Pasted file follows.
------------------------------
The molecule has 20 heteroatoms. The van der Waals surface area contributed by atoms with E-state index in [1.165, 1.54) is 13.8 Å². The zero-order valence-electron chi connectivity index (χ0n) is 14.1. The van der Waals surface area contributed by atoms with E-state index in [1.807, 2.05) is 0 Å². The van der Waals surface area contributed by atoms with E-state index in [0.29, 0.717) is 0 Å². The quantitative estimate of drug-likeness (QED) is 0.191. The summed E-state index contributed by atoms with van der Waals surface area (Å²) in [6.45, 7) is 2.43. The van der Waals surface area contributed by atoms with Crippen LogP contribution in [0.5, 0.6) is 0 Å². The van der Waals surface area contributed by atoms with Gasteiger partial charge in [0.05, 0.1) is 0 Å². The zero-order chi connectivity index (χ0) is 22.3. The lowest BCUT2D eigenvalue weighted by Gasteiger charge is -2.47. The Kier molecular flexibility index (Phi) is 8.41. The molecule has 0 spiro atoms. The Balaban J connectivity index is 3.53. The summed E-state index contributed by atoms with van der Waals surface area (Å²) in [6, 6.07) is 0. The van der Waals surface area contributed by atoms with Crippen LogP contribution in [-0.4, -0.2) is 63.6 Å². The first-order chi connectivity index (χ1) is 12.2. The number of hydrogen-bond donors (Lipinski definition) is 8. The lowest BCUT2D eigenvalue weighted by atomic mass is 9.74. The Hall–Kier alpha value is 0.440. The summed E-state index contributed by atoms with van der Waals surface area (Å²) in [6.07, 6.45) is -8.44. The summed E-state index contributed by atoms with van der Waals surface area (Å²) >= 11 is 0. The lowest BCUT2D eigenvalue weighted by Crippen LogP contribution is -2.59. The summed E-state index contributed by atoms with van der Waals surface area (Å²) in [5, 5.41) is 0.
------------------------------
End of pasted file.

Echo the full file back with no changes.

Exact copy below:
The molecule has 20 heteroatoms. The van der Waals surface area contributed by atoms with E-state index in [1.165, 1.54) is 13.8 Å². The zero-order valence-electron chi connectivity index (χ0n) is 14.1. The van der Waals surface area contributed by atoms with E-state index in [1.807, 2.05) is 0 Å². The van der Waals surface area contributed by atoms with E-state index in [0.29, 0.717) is 0 Å². The quantitative estimate of drug-likeness (QED) is 0.191. The summed E-state index contributed by atoms with van der Waals surface area (Å²) in [6.45, 7) is 2.43. The van der Waals surface area contributed by atoms with Crippen LogP contribution in [0.5, 0.6) is 0 Å². The van der Waals surface area contributed by atoms with Gasteiger partial charge in [0.05, 0.1) is 0 Å². The zero-order chi connectivity index (χ0) is 22.3. The lowest BCUT2D eigenvalue weighted by Gasteiger charge is -2.47. The Kier molecular flexibility index (Phi) is 8.41. The molecule has 0 spiro atoms. The Balaban J connectivity index is 3.53. The summed E-state index contributed by atoms with van der Waals surface area (Å²) in [6, 6.07) is 0. The van der Waals surface area contributed by atoms with Crippen LogP contribution in [-0.4, -0.2) is 63.6 Å². The first-order chi connectivity index (χ1) is 12.2. The number of hydrogen-bond donors (Lipinski definition) is 8. The lowest BCUT2D eigenvalue weighted by atomic mass is 9.74. The Hall–Kier alpha value is 0.440. The summed E-state index contributed by atoms with van der Waals surface area (Å²) in [6.07, 6.45) is -8.44. The summed E-state index contributed by atoms with van der Waals surface area (Å²) >= 11 is 0. The lowest BCUT2D eigenvalue weighted by Crippen LogP contribution is -2.59. The summed E-state index contributed by atoms with van der Waals surface area (Å²) in [5, 5.41) is 0.